Non-sectarian movements

A woman prays in the temple to Shrimad Rajchandra at the ashram in Dharampur, Gujarat. A lay man who lived according to strict ascetic principles, Śrīmad Rājacandra was a 19th-century writer and reformer. His life and teachings have inspired many follower

Shrimad Rajchandra temple
Image by Ravin Mehta © Ravin Mehta

The more recent religious movements that have arisen among the laity have no formal sectarian affiliation. Both setting great emphasis on the practise of asceticism and focusing on developing the soul, these groups sit outside the ages-old divisions of Digambara and Śvetāmbara.

These two non-sectarian movements seem especially attractive to the diaspora, perhaps suggesting that a broader Jain identity is more appealing than a traditional sectarian one for many contemporary Jains, above all those outside India who may face particular challenges.

Two major examples are the movement associated with Rājacandra and the Kānjī-svāmī-panth.

Obsolete sects

There were undoubtedly sects that rose and fell in the past which are barely known among contemporary scholars and believers. Research into past periods of intellectual activity and social change will probably reveal much about these little-known groups as well as uncover more about the development of existing sects.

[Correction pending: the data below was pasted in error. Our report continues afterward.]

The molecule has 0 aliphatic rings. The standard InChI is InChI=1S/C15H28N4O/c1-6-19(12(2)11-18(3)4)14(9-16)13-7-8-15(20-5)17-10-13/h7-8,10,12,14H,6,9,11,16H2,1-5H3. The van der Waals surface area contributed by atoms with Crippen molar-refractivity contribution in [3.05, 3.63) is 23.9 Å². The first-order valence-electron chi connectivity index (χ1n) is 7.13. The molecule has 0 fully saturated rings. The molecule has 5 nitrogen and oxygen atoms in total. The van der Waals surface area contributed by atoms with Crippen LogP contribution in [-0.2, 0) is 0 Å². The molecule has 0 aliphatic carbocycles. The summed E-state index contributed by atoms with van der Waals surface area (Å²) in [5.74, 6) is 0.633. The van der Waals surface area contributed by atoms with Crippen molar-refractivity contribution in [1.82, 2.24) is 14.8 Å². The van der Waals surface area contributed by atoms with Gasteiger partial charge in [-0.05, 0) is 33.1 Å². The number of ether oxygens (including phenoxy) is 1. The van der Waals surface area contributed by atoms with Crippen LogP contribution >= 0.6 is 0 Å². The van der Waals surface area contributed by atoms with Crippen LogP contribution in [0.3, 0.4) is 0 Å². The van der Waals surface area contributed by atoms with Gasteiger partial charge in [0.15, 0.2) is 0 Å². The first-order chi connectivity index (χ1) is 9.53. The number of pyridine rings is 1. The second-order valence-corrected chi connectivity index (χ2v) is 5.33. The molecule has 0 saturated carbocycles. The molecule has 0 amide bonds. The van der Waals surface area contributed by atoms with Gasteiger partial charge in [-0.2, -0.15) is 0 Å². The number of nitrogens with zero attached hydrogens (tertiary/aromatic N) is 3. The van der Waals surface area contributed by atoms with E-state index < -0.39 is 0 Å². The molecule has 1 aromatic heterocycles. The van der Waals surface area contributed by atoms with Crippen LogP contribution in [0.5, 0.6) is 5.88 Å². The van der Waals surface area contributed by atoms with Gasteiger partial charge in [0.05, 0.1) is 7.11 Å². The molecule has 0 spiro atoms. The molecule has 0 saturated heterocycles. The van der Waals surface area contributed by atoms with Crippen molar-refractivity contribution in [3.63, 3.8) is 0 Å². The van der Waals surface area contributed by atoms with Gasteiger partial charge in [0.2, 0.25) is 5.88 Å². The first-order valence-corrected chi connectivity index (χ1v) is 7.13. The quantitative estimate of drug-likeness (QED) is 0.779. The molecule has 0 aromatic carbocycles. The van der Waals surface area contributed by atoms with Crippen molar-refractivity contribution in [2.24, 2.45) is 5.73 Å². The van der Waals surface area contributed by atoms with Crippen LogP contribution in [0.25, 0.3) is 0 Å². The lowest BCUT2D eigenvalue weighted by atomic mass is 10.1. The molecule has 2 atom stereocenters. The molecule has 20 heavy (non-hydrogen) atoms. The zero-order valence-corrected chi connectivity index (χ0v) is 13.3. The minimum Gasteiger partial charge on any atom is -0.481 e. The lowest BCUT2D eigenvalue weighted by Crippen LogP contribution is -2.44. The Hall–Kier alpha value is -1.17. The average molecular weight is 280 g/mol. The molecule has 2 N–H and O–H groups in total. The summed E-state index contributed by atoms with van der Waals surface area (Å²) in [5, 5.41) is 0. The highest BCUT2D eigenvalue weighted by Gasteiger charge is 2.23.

One example of an obscure group that no longer exists is the Yāpanīya sect. Primarily a mendicant tradition, it has left some evidence and appears to have been powerful and intellectually influential for hundreds of years.

Yāpanīya sect

Nude monks are shown with small cloths over their left forearms in this fragment from a Jain temple gateway. This relief may show Digambara monks making concessions to sensitivities about public nudity or may show ascetics of the obsolete Yāpanīya sect

Nude monks carrying cloths
Image by Brooklyn Museum © CC-BY-NC

There is little clear evidence of this sect. With its origins and decline uncertain, it has a complicated history, which scholars have painstakingly begun to reconstruct. Even so, the meaning of yāpanīya is not fully clear. But it is apparent that it stresses the practice of restraint and has nothing to do with external appearance, as ‘śvetāmbara’ and ‘digambara’ do.